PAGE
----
An invasive species to NZ but here is a cute Rainbow Skink. This cheeky little chap was posing while sunning himself on some concrete outside the house one day…thank goodness for 100x zoom and a steady hand!
I can just imagine him thinking “Has he seen me? Perhaps if I stand really still he’ll go away.”
Here is a photo…what do you call them?
The Kiwis call them Jandals (a shortening of Japanese Sandals)
The British call them Flip Flops (I assume because of the sound they make while walking in them)
The Australians call them Thongs (which in Britain is a type of skimpy underwear, why do they get called this Down Under?)
Isn’t language peculiar at times? 😄
I like to do an occasional jigsaw and recently picked a couple up from the local Salvation Army store…one claimed to be the World’s Most Difficult and the other was just branded Impossibles.
Starting with the World’s Most Difficult, this puzzle was 529 pieces which had the same picture (a cartoon airport scene) on both sides, but with one image rotated by 90 degrees. The pieces were also cut square so you couldn’t tell which was vertical and horizontal. Sound hard? You might think so but when you have two pieces that have essentially the same image on them, you know that if one doesn’t fit in the location, it must be upside down and transposed along the diagonal. The upshot being that you really have a jigsaw that is just 265 pieces and is about as easy as it gets. Bit of an over-engineered item really.
Now for the Impossibles. Called “Fourteen Carrots”, this has 750 pieces PLUS 5 extra pieces. The puzzle also has no straight edge! Sounds tough? It must’ve taken me about three days of daylight hours (I become quite obsessive when doing such things, to be honest!)…not only was it tough when you have no idea if some pieces even have a linking piece, but the pattern of gems was even rather repetitive. Nice to feel a small sense of achievement anyway, especially after having had my patience tried on multiple occasions! 🙂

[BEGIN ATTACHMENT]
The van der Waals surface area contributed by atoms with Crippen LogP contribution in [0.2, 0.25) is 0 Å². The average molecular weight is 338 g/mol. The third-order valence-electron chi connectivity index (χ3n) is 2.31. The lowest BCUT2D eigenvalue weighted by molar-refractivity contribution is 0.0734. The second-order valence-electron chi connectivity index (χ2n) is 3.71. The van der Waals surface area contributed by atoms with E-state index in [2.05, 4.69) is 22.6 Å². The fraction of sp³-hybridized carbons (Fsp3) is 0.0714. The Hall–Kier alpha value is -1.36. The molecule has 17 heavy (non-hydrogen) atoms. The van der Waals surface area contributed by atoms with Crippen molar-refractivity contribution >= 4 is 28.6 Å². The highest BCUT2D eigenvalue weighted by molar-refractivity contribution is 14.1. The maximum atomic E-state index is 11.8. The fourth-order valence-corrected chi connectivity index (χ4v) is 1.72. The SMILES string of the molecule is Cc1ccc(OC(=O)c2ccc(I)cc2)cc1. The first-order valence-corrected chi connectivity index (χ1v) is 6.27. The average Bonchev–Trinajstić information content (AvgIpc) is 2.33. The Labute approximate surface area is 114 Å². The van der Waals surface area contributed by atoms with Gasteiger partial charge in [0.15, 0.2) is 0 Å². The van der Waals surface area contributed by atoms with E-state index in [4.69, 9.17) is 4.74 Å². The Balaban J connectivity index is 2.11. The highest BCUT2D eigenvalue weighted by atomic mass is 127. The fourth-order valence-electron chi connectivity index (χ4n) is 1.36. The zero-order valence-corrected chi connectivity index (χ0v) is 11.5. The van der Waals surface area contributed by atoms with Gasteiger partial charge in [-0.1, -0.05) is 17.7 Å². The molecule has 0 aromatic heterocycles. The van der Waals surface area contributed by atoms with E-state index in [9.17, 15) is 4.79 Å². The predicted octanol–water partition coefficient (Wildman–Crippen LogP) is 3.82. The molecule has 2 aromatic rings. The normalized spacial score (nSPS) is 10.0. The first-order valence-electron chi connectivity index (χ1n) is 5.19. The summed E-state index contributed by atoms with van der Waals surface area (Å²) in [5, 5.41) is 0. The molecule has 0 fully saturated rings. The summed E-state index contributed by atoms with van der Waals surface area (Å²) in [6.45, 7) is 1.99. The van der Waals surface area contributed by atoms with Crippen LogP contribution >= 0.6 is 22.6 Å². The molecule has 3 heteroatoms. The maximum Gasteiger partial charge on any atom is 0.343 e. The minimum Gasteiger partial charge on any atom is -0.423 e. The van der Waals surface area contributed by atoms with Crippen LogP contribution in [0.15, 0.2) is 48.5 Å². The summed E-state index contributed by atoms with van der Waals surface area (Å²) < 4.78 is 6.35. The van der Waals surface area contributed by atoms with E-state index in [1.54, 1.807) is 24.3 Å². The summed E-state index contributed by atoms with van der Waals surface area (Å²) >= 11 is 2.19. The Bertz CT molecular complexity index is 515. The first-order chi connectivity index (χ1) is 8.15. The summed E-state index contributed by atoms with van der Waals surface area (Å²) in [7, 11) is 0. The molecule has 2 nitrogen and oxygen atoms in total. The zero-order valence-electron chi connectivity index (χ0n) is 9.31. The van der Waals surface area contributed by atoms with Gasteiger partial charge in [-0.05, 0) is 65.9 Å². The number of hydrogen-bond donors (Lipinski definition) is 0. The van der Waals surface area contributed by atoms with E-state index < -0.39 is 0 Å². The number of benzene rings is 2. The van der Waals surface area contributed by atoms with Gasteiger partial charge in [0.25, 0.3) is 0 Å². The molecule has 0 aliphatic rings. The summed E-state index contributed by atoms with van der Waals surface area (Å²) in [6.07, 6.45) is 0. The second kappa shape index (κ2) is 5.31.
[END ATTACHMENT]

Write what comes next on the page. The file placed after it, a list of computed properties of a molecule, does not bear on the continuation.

I occasionally read blogs or meet people who like to talk about their bucket lists. Things they want to do before they die. They are generally (and quite rightly) very selfish. Some lists are ridiculously long, some seem acheivably short. Often the contents include travel or jumping out of means of travel.
I was wondering what would happen to these bucket lists if the human race proceeds along its irresponsible current path of destruction and pillage. I then thought how there ought to be a Bucket List for the World. Here are some things that it might be nice to have on there…
- Significant population reduction of the human species
- Stop the use of damaging pesticides and chemicals in the environment
- Large reduction in number of species in danger of extinction
- Greater quality of life for all living species
- Greater quantity of preserved habitat for non-humans
- Clean oceans and rivers
- Wholesale improvement (i.e. reduction) in the man-made impact on climate change
- No need for fossil fuels
- Stop logging from unsustainable sources
- Responsibly questioning our manufacturing to not produce the next day’s waste
- 100% recycling, 0% waste
- No weapons of mass destruction
- No ignorant bigotry based on race, religion, gender, sexual preference, disability etc
- All countries working together for mutual benefit and advancement rather than for their own power and interests
Does anyone have any others they’d like to see? Wouldn’t it be great if we could somehow make them a reality? If only…
We Have Just One World – We Need to Look After It
When was the last time you had a week off social media?
This is a non-post this week. It’s been scheduled (of course) but I thought why not have a week off…?
Social media seems to be increasingly linked with somewhat negative aspects of our culture, including to those of us who are prone to feel things such as jealousy, stress or perhaps are struggling with depression. If social media inspires negative feelings in you, maybe you should take a week off and see how you feel…and maybe reclaim and reuse some of the time you choose to spend looking at it each day for other things that inspire better feelings…one thing is for sure though, these devices are an addiction…they almost seem to substitute for fidgeting with your fingers…I wonder if nail-biting has gone down as use of them has gone up…?